Derek Manky formulates security strategy with more than 15 years of cyber security experience behind him. His ultimate goal to make a positive impact in the global war on cybercrime. Manky provides thought leadership to industry, and has presented research and strategy ... View Full Bio
 

Recommended Reading:

Comment  | 
Print  | 
More Insights
Comments
Newest First  |  Oldest First  |  Threaded View
News
US Formally Attributes SolarWinds Attack to Russian Intelligence Agency
Jai Vijayan, Contributing Writer,  4/15/2021
News
Dependency Problems Increase for Open Source Components
Robert Lemos, Contributing Writer,  4/14/2021
News
FBI Operation Remotely Removes Web Shells From Exchange Servers
Kelly Sheridan, Staff Editor, Dark Reading,  4/14/2021
Register for Dark Reading Newsletters
White Papers
Video
Cartoon Contest
Current Issue
2021 Top Enterprise IT Trends
We've identified the key trends that are poised to impact the IT landscape in 2021. Find out why they're important and how they will affect you today!
Flash Poll
How Enterprises are Developing Secure Applications
How Enterprises are Developing Secure Applications
Recent breaches of third-party apps are driving many organizations to think harder about the security of their off-the-shelf software as they continue to move left in secure software development practices.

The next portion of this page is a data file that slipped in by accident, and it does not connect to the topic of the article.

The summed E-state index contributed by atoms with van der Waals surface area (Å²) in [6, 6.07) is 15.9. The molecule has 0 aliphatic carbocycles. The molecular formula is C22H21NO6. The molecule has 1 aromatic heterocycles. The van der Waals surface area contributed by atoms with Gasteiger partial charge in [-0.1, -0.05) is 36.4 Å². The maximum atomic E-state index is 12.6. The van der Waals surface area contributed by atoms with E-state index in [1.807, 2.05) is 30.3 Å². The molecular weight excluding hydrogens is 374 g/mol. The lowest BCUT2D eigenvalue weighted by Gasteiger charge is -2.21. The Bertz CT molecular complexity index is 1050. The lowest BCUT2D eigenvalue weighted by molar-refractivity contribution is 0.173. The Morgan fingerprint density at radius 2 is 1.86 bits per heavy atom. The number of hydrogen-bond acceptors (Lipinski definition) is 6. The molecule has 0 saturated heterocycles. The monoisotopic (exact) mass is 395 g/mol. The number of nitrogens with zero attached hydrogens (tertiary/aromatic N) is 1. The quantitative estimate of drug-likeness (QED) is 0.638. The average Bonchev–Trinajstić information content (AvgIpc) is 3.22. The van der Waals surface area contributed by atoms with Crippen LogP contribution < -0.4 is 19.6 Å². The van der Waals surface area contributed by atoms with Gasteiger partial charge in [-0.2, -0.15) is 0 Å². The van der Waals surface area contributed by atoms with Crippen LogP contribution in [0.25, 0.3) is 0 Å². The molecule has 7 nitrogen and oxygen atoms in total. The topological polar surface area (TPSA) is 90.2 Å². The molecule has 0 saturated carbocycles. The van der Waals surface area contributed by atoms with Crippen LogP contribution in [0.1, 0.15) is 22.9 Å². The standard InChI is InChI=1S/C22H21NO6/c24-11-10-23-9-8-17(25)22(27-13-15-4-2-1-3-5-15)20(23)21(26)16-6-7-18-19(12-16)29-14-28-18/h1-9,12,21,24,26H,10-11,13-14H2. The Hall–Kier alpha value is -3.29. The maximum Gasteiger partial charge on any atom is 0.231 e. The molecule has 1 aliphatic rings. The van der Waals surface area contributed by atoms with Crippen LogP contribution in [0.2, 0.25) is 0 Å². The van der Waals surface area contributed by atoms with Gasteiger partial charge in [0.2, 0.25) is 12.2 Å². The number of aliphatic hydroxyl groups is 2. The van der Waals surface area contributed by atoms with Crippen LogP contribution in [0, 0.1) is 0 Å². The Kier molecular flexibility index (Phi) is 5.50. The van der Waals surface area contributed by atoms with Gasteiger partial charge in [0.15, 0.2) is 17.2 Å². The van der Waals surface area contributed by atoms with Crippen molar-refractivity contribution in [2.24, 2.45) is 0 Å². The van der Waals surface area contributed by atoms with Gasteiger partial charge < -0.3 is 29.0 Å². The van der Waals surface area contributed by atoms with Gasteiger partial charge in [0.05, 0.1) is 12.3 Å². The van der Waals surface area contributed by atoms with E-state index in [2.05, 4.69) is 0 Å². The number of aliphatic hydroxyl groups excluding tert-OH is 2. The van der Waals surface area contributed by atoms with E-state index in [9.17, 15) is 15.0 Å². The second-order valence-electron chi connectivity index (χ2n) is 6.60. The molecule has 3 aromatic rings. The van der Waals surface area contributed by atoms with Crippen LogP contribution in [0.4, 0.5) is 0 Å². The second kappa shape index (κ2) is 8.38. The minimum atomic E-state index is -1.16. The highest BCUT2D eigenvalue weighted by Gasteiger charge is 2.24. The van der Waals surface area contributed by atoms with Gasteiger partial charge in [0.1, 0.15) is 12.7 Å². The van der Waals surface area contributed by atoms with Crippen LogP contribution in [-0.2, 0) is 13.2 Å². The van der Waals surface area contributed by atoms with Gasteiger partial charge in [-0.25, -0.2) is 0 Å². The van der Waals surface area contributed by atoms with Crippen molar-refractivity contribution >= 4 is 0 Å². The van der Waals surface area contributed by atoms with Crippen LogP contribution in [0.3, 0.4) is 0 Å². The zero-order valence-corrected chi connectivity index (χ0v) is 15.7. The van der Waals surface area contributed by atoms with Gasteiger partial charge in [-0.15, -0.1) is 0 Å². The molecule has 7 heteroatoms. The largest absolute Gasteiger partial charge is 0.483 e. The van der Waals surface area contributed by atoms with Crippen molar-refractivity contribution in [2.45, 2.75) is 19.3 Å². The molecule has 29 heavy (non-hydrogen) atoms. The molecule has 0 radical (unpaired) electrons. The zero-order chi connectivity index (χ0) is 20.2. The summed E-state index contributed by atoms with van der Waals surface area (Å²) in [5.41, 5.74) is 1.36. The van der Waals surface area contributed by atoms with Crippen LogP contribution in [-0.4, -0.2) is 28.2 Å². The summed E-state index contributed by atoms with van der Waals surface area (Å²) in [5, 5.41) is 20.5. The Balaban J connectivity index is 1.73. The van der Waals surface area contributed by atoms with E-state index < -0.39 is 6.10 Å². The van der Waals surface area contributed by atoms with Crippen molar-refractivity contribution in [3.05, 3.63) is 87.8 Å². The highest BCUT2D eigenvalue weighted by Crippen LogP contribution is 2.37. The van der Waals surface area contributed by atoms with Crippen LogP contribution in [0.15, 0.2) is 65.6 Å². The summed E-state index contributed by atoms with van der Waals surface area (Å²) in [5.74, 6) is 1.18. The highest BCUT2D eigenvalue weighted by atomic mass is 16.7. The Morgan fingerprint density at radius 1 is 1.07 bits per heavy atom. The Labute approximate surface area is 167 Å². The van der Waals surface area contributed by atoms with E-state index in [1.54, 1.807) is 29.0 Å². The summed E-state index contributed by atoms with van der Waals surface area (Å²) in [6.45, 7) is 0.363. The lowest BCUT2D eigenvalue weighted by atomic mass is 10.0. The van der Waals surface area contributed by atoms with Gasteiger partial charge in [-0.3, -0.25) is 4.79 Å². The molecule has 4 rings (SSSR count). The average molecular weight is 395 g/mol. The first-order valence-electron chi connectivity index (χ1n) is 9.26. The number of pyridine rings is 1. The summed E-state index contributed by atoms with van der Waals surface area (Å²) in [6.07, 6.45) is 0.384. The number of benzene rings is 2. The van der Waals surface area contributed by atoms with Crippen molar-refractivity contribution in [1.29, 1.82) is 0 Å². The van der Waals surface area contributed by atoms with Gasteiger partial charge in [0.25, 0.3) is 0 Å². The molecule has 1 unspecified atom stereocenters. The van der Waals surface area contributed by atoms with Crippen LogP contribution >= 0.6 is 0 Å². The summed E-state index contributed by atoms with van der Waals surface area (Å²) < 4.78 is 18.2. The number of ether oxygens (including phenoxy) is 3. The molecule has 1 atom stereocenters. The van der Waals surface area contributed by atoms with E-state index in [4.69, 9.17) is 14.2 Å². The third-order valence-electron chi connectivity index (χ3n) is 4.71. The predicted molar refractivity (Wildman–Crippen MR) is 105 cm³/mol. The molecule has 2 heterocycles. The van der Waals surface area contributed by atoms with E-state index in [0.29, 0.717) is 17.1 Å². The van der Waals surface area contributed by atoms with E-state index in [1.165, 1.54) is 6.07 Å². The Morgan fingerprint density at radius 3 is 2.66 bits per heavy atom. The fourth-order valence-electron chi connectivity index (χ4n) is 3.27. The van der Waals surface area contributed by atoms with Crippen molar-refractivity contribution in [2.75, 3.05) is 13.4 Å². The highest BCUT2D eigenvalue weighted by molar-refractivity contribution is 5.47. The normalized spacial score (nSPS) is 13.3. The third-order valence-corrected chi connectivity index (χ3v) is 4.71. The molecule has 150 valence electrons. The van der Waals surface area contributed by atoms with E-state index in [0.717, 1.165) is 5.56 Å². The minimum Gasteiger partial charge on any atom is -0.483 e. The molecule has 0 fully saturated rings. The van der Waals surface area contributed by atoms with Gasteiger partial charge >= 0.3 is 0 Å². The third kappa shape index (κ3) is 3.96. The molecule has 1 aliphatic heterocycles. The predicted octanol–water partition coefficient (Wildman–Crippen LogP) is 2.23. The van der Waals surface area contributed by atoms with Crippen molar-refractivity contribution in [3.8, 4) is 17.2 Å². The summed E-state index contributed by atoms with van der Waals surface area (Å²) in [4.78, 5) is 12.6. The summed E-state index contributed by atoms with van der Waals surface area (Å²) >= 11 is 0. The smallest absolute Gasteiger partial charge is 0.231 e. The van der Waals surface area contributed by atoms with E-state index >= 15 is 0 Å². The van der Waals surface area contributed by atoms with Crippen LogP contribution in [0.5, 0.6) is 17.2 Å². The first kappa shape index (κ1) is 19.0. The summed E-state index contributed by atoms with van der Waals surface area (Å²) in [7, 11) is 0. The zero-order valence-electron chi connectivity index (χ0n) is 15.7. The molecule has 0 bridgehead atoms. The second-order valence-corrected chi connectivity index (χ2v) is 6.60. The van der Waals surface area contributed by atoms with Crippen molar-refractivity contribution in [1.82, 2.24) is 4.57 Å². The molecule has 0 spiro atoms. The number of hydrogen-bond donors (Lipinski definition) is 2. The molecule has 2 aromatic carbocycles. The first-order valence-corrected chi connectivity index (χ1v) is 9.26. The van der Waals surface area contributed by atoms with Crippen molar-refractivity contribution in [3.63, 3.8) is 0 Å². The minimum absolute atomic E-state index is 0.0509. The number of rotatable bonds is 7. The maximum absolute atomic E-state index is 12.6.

Twitter Feed
Dark Reading - Bug Report
Bug Report
Enterprise Vulnerabilities
From DHS/US-CERT's National Vulnerability Database
CVE-2021-25382
PUBLISHED: 2021-04-23
An improper authorization of using debugging command in Secure Folder prior to SMR Oct-2020 Release 1 allows unauthorized access to contents in Secure Folder via debugging command.
CVE-2021-26291
PUBLISHED: 2021-04-23
Apache Maven will follow repositories that are defined in a dependency’s Project Object Model (pom) which may be surprising to some users, resulting in potential risk if a malicious actor takes over that repository or is able to insert themselves into a position to pretend to be t...
CVE-2021-31607
PUBLISHED: 2021-04-23
In SaltStack Salt 2016.9 through 3002.6, a command injection vulnerability exists in the snapper module that allows for local privilege escalation on a minion. The attack requires that a file is created with a pathname that is backed up by snapper, and that the master calls the snapper.diff function...
CVE-2021-31597
PUBLISHED: 2021-04-23
The xmlhttprequest-ssl package before 1.6.1 for Node.js disables SSL certificate validation by default, because rejectUnauthorized (when the property exists but is undefined) is considered to be false within the https.request function of Node.js. In other words, no certificate is ever rejected.
CVE-2021-2296
PUBLISHED: 2021-04-22
Vulnerability in the Oracle VM VirtualBox product of Oracle Virtualization (component: Core). The supported version that is affected is Prior to 6.1.20. Difficult to exploit vulnerability allows high privileged attacker with logon to the infrastructure where Oracle VM VirtualBox executes to compromi...